With all these comparisons flying around, this week we're going to cut through the crud and make a call. Given two players, one active and one retired, in their primes, who would be better? And the best part of it is that you, the user, get the final word.
For our second installment, how about: The two best players of their generation, if not the two best players in the history of the game in Sidney Crosby and Wayne Gretzky. This is such a timeless comparison, we're going to do it again, only more lo-fi..
The case for Sidney Crosby: Crosby, 25, has won one Stanley Cup (in his fourth season), one Olympic gold medal, one Art Ross Trophy, one Hart Memorial and one Richard trophy. He has been the game's premier player since he rode into the league on a tidal wave of hype that formed back when he was a peewee in Nova Scotia. Because of the skill he has, the points he puts up and the way he sees the play develop ahead of him, he was touted as the next Gretzky, and he's come as close as anyone to living up to that impossible billing. He hasn't shied away from the spotlight and has a quiet, classy fortitude like Gretzky's. He plays bigger than his size. Regardless, Crosby has grit, exemplified when he didn't back off in the least after suffering a broken jaw off a deflected shot in a truly gruesome and graphic injury (there go his teeth!) that would have given lesser superstars second thoughts about jumping back on the ice. He has few failings, but being susceptible to injury -- he's never played a full season, although he came within one game twice -- and sometimes being easy to get off his game with yapping are the two most noteworthy. But few players dominate -- or dominated -- like Crosby does.
The case for Wayne Gretzky: Where to start? How about where it counts most: Gretzky won four Stanley Cups and lost in the finals twice. He won eight consecutive Hart trophies as MVP and nine in total. Nine. He won 10 Art Ross Trophies as leading scorer -- 10 -- including seven consecutive. He obliterated every scoring record in the book. He averaged more than a point a game in every one of his 20 seasons except one, which was his last. Heck, in two seasons the guy had more goals than he had games played. In one season, he scored 92 goals. In another, he had 215 points. In that same season, he had 163 assists, which was more than the total points of Mario Lemieux, who was second. He could see the ice like no other, hardly ever got hit (in fact, he was so elusive that one of the few checks to catch him with his head down created a latter-day YouTube celebrity out of an otherwise unremarkable player), largely avoided injury during an era when goonery was a fine art and his helmet was pretty much made out of reinforced cardboard, posted all those points while wearing heavier equipment than used today, and wasn't known as a goal scorer but just happens to be the league's all-time leading scorer. He was indeed the Great One.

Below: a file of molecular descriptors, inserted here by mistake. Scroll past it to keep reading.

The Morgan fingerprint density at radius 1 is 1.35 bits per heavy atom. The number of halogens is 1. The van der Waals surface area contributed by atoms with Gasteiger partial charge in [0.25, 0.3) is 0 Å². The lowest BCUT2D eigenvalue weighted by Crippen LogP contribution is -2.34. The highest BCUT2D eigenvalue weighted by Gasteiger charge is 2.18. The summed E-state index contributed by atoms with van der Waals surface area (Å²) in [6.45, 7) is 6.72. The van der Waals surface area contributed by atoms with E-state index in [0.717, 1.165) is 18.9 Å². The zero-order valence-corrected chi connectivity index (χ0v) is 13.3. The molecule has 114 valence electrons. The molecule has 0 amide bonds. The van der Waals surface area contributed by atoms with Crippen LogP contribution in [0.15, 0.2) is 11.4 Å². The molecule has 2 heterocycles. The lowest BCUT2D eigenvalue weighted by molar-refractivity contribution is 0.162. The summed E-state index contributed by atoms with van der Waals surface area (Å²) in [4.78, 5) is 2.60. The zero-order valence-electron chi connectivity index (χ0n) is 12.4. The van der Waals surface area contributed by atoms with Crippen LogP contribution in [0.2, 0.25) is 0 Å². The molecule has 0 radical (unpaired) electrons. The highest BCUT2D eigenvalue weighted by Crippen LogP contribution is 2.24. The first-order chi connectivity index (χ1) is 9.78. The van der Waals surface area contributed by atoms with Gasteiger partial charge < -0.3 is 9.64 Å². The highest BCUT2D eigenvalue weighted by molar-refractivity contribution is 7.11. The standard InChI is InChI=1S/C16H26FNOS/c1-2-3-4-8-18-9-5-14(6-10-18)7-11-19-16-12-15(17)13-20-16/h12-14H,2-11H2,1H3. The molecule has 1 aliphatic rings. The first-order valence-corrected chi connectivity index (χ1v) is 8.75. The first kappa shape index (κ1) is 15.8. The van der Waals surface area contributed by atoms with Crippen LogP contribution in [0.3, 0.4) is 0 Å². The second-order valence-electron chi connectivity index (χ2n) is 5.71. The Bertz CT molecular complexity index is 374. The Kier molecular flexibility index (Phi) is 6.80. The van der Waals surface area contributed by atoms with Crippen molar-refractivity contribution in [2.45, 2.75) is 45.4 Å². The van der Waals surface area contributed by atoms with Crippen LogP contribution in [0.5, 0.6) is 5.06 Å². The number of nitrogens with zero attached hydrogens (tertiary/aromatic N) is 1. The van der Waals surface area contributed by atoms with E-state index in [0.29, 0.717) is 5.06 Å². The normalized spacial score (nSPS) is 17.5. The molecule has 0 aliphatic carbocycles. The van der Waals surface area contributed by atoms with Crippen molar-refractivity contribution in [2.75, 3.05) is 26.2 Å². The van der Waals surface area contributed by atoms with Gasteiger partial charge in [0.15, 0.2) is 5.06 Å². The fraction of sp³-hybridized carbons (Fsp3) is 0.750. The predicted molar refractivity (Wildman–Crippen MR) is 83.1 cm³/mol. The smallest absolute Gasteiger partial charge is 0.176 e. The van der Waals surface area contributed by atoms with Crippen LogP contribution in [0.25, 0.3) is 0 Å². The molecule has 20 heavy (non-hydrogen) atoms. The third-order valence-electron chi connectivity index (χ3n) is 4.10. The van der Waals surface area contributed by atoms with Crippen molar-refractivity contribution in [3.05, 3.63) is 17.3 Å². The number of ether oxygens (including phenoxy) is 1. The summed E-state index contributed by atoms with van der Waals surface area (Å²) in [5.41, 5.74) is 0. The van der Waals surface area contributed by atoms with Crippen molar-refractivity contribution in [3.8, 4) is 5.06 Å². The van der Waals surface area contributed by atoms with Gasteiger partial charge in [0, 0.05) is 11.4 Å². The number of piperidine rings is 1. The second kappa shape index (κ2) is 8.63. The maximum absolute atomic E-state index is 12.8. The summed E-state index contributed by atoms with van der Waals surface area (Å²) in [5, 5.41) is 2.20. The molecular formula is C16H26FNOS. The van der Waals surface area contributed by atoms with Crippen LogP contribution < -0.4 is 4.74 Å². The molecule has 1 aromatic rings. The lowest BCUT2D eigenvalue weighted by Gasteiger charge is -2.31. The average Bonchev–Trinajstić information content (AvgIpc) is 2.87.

Which player would you rather have in his prime? Give us your specific thoughts in the comments section below. Out on a limb, people!